Difference between OT Guide and OTCA

revcp

Enthusiastic about Wooden Canoes
Hi,
My first post here. Wonderful site.
I have an opportunity to purchase an excellently refurbished 18' 1925 AA OTCA for $2,200. Have no idea whether that's a great price, but it's certainly a price I'm willing to pay. Our family presently has a Bell Northwind in the KevLight build up. I'm very pleased with it, but it's not an OT wood canvas. In the mid '80s I paddled an 18' OT Guide for two summers when I was a guide in Northern MN and Ontario. Loved it. Hated portaging the thing, but it was an absolute joy in the water. So, on to my question. Anyone know what the differences are between the two models? It looks like it's the same beam at waterline and gunwales, 1/2 less depth for the OTCA. Anything I'm missing? Rocker? Keel?
Thanks in advance!

Steve
 
Both are fine boats with a similar hull cross section. The primary difference might be the bow profile on the Otca sweeps higher and in the 1920's, the Otca came with 20" decks.

Can't go wrong!
 
MikeCav said:
Both are fine boats with a similar hull cross section. The primary difference might be the bow profile on the Otca sweeps higher and in the 1920's, the Otca came with 20" decks.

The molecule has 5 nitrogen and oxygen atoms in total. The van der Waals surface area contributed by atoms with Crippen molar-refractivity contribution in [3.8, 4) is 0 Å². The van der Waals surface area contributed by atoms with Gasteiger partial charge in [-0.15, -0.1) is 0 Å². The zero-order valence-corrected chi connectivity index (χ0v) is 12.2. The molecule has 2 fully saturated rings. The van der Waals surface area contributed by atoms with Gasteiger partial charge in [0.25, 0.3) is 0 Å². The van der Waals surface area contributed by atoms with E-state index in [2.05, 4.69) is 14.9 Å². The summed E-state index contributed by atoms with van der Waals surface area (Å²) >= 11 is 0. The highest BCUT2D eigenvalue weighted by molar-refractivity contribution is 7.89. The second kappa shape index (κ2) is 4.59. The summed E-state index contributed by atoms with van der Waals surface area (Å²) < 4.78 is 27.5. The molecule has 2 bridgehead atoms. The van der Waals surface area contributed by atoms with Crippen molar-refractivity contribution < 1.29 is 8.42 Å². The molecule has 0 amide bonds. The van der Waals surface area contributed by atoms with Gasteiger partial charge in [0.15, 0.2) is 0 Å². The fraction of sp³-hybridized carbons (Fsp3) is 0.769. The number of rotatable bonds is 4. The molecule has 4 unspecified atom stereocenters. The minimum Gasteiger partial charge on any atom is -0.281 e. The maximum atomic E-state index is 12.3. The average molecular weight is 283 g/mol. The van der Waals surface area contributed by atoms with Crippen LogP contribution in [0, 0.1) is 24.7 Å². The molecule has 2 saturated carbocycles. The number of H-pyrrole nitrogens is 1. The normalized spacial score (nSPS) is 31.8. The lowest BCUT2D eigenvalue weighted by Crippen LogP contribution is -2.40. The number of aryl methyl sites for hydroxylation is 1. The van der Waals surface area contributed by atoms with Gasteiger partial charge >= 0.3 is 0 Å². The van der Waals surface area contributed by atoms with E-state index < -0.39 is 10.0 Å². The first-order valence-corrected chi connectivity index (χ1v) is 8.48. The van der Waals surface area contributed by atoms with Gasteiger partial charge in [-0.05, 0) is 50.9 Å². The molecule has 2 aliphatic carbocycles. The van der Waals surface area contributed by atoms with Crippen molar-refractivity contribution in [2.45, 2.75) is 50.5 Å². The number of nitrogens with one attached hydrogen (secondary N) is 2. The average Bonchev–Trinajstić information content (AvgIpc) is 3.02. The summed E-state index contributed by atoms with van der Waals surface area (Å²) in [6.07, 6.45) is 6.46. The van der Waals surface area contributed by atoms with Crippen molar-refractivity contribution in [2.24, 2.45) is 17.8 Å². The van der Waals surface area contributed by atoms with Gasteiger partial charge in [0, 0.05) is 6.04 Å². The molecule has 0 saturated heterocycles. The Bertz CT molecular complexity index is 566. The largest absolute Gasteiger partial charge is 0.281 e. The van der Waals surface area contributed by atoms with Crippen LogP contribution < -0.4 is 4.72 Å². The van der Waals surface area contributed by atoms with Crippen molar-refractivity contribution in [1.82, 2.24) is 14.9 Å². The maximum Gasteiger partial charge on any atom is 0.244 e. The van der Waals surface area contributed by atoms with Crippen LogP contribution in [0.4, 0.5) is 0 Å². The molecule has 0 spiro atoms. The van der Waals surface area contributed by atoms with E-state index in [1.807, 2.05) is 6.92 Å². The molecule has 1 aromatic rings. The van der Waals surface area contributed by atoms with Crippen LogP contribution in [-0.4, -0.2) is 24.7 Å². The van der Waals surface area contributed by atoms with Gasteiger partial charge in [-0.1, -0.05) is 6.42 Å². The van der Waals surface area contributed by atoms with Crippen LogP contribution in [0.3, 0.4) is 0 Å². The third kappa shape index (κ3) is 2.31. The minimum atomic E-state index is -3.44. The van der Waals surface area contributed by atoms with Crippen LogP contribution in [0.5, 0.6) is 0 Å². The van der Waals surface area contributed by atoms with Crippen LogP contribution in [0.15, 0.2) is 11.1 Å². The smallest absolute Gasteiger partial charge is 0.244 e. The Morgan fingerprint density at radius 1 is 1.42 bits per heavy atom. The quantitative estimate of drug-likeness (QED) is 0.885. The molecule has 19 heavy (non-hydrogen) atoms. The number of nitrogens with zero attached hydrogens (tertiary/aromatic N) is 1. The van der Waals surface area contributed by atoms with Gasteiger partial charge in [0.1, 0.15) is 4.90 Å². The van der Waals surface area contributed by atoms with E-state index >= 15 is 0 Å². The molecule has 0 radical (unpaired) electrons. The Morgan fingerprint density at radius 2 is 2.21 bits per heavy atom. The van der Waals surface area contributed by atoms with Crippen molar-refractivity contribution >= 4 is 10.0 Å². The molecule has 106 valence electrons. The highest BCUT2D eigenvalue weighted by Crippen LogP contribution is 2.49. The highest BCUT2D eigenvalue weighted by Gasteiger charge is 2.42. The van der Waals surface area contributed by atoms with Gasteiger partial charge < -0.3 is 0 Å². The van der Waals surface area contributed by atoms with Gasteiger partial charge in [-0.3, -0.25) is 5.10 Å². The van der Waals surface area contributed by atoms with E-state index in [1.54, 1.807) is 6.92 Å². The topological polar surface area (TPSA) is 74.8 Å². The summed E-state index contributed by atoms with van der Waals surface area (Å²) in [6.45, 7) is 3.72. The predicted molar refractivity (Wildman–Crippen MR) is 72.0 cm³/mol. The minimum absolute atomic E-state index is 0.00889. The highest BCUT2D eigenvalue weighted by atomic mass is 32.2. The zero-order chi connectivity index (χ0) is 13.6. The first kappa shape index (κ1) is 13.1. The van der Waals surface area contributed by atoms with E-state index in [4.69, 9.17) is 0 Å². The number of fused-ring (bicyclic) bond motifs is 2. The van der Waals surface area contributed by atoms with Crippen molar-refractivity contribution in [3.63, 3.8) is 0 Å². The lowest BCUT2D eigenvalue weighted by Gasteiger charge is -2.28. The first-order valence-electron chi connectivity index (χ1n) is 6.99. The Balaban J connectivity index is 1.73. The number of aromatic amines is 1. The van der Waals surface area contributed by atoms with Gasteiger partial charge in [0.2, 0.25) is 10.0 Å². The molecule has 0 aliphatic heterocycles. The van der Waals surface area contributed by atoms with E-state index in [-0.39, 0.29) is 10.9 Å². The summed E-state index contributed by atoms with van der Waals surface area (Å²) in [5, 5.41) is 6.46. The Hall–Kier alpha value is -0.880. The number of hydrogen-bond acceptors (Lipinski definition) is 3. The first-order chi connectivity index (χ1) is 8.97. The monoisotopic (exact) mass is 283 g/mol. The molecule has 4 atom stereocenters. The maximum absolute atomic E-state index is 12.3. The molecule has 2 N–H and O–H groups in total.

Can't go wrong!


Thanks, Mike. So is the stern a lower profile, or does it sweep up similarly to the bow?

Steve
 
Attached is a picture of the Otca from the 1925 catalog. The ends are symmetrical.

The choice between the Otca and guide may be primarily one of personal aesthetics: the Otca is a very pretty canoe-- to my eye, at least. The guide is great-- functions wonderfully-- but my heart goes pitty-pat for the lines of a canoe with higher ends, and the long decks of the older Otcas appeal to me.

There's a good discussion of "canoe value" under FAQ on the main page of these forums.